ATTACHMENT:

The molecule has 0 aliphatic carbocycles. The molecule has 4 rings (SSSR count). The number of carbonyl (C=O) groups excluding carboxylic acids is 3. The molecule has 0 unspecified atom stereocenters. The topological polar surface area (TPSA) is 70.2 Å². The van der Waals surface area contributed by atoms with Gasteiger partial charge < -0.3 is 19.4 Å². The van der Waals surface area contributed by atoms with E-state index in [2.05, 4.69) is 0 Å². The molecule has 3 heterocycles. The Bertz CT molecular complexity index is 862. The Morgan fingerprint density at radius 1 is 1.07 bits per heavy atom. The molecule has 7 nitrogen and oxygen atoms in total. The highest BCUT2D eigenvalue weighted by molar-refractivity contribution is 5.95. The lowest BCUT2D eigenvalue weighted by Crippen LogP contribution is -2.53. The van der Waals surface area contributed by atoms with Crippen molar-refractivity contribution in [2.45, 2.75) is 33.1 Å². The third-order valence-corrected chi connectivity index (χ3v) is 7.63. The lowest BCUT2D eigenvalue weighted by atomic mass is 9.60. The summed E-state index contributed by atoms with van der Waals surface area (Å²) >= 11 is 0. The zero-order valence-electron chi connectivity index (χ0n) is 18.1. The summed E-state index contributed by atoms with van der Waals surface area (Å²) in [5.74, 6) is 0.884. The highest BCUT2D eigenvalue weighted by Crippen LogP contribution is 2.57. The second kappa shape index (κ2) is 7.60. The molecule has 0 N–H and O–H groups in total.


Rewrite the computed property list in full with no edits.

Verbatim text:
The molecule has 0 aliphatic carbocycles. The molecule has 4 rings (SSSR count). The number of carbonyl (C=O) groups excluding carboxylic acids is 3. The molecule has 0 unspecified atom stereocenters. The topological polar surface area (TPSA) is 70.2 Å². The van der Waals surface area contributed by atoms with Gasteiger partial charge < -0.3 is 19.4 Å². The van der Waals surface area contributed by atoms with E-state index in [2.05, 4.69) is 0 Å². The molecule has 3 heterocycles. The Bertz CT molecular complexity index is 862. The Morgan fingerprint density at radius 1 is 1.07 bits per heavy atom. The molecule has 7 nitrogen and oxygen atoms in total. The highest BCUT2D eigenvalue weighted by molar-refractivity contribution is 5.95. The lowest BCUT2D eigenvalue weighted by Crippen LogP contribution is -2.53. The van der Waals surface area contributed by atoms with Crippen molar-refractivity contribution in [2.45, 2.75) is 33.1 Å². The third-order valence-corrected chi connectivity index (χ3v) is 7.63. The lowest BCUT2D eigenvalue weighted by atomic mass is 9.60. The summed E-state index contributed by atoms with van der Waals surface area (Å²) >= 11 is 0. The zero-order valence-electron chi connectivity index (χ0n) is 18.1. The summed E-state index contributed by atoms with van der Waals surface area (Å²) in [5.74, 6) is 0.884. The highest BCUT2D eigenvalue weighted by Crippen LogP contribution is 2.57. The second kappa shape index (κ2) is 7.60. The molecule has 0 N–H and O–H groups in total.